In a widespread protest across Kerala, women are taking to the internet to post pictures of their breasts. The protest came as a response to a Professor of Farook Training College in the town of Kozhikode, saying that the students were deliberately wearing their hijabs improperly and were “exposing their chests like sliced watermelon“.

Students are also sending over slices of watermelon to the professor as a form of protest and some female students conducted a rally on campus to express their dissent. These students were met with an outpouring of support from students of nearby colleges.

The professor made the statement while speaking at a seminar in Kozhikode. He said, “I am a teacher of a college where 80% of students are girls. Though they wear the hijab, they expose some part of their chest defeating the very purpose of wearing them. They expose, you know like how we cut a slice of watermelon to see whether it is ripe or not”.

The professor clearly refuses to acknowledge that women get to make their own choices, free of male supervision.

He also said parents and religious leaders should take note of such trends as they were against the very tenets of religion.

He went on to say, “You should see how they wear the hijab. They cover their heads with a scarf. They wear the hijab in a way their chest is not covered. We all know a woman’s bosom is one of the body parts that attract man [sic] most. But our girls expose their chest giving an impression that the rest of their body is like the exposed part”.

The professor in question teaches Social Science at the college. This makes it necessary for us to question the fact that if our educators hold opinions like these and think it acceptable and appropriate to speak of women this way, how can we thrust upon them the responsibility of educating and making a generation of young adults responsible, sensitive and aware?

Also Read: How The Public Perception Of ‘JNU Women’ Is Sculpted And Consumed

Teachers like him can only pass on sexist and bigoted opinions.They cannot be expected to mould the future with the colours of gender equality when all they know are shades of patriarchy and sexism.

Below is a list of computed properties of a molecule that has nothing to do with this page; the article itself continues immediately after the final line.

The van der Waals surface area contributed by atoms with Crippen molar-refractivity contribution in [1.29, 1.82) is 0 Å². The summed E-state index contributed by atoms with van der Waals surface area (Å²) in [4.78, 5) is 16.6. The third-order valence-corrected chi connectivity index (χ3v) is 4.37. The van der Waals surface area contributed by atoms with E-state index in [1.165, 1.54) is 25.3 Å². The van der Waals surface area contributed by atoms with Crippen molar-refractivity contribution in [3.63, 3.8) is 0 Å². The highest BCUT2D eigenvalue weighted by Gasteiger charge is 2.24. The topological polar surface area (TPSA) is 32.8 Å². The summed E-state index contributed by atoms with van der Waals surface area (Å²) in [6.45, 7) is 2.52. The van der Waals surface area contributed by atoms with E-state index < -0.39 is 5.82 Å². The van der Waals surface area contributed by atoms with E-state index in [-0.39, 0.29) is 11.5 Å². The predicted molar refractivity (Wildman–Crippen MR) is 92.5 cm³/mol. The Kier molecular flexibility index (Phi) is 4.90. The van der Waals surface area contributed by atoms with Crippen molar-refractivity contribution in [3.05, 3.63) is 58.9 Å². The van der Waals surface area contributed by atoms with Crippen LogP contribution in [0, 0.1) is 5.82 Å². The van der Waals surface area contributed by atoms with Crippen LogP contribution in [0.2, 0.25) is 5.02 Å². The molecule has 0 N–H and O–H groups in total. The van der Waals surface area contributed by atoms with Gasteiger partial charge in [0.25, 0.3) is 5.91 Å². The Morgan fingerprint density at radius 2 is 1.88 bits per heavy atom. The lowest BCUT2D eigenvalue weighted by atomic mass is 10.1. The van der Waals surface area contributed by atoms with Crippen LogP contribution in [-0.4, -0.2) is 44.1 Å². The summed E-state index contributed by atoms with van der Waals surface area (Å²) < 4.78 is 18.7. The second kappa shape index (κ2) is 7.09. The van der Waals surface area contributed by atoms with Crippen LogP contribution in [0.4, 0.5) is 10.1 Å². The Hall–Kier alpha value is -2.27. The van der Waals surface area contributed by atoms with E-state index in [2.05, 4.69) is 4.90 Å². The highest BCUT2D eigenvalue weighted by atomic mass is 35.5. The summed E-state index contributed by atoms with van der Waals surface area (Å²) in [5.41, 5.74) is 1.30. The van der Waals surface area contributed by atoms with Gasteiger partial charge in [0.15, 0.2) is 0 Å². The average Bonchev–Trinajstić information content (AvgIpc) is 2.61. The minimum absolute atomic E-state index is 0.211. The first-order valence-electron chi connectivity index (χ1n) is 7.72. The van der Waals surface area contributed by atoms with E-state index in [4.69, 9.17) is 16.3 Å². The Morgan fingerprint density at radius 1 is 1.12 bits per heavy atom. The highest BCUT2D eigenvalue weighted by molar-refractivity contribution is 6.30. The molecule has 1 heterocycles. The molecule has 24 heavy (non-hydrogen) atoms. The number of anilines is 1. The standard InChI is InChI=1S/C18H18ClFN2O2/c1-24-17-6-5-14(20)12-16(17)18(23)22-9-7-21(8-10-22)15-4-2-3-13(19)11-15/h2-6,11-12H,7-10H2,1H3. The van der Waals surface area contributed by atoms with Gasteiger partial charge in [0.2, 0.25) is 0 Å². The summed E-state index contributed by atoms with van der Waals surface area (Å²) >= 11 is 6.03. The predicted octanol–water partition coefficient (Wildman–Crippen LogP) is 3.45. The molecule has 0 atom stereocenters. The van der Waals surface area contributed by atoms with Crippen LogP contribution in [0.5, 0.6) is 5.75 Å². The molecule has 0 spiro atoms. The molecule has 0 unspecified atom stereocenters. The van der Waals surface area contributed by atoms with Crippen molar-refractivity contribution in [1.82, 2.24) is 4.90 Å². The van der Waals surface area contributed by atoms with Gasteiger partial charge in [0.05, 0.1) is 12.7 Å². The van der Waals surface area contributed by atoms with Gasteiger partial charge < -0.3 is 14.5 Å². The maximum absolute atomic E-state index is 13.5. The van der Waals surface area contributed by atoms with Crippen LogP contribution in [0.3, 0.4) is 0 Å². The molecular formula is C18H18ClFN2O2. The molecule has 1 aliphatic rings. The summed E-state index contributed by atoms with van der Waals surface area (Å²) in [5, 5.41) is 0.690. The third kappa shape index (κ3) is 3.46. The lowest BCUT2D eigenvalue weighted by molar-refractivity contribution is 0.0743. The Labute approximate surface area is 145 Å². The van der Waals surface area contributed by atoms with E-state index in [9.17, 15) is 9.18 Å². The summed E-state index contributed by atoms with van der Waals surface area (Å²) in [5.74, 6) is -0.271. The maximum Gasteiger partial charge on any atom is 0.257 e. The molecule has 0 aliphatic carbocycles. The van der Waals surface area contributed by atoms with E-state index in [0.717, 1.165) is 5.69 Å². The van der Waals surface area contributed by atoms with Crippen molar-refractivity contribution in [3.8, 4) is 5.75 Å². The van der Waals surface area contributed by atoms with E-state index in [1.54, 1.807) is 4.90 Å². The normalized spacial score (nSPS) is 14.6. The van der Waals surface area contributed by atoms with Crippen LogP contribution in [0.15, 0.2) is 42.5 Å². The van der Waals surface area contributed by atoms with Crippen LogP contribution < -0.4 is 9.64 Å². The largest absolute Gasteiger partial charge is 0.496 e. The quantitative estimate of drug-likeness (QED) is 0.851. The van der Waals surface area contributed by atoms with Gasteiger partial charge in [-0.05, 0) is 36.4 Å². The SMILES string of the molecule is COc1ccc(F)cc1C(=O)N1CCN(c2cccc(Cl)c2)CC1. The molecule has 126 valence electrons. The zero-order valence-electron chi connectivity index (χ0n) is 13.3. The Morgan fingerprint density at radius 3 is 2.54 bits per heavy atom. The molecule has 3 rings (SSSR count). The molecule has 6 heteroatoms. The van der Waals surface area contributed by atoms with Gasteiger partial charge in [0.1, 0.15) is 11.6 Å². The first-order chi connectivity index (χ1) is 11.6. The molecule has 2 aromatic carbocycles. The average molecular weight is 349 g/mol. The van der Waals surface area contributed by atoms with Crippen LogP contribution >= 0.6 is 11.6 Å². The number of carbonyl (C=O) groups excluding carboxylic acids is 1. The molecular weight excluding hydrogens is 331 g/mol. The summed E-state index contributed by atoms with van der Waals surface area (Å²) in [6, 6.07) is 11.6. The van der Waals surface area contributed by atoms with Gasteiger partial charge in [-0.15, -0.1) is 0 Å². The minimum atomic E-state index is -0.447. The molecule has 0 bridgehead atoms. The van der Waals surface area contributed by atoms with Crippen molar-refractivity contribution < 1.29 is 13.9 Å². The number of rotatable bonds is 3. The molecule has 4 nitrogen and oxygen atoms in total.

The professor clearly refuses to acknowledge the fact that women get to make their own choices, free of male supervision and societal expectations. These women get to choose whether or not to wear the hijab and how to wear it, in case they choose to. When it comes to women, we often forget individual rights precede community expectations.

Although most people agree that the professor’s comments were problematic and sexist, they have also expressed disapproval with the way women chose to protest against it by baring their breasts. Women taking to social media to protest this professor’s misogynistic views, that directly target them, by posting pictures of their breasts, is a peaceful way of protest.

we cannot tolerate women abandoning the morality falsely associated with their bodies.

It does not cause any public disruption or incite any kind of violence. Yet, they are facing a backlash, mainly because we cannot tolerate women abandoning the morality falsely associated with their bodies. If women want to bare it all, as a form of dissent, then so be it. It is a choice they should be allowed to make, just like the choice to wear the hijab and how to wear it.

Patriarchy is so deeply ingrained in our conscience that we often overlook a woman’s right to choice and a woman’s right to non-conformity. Women do not have to shape their lives according to our regressive, patriarchal beliefs.

We need to remember that when we berate women to conform to the societal expectation of feminity and what makes ‘a good woman’, we will be met with anger, dissent, protest and outrage. After all, we now live in the age of Time’s Up.

Also Read: (On) Female Anger: The Gendered Diagnosis Of Emotions


Featured Image Credit: BBC

Leave a Reply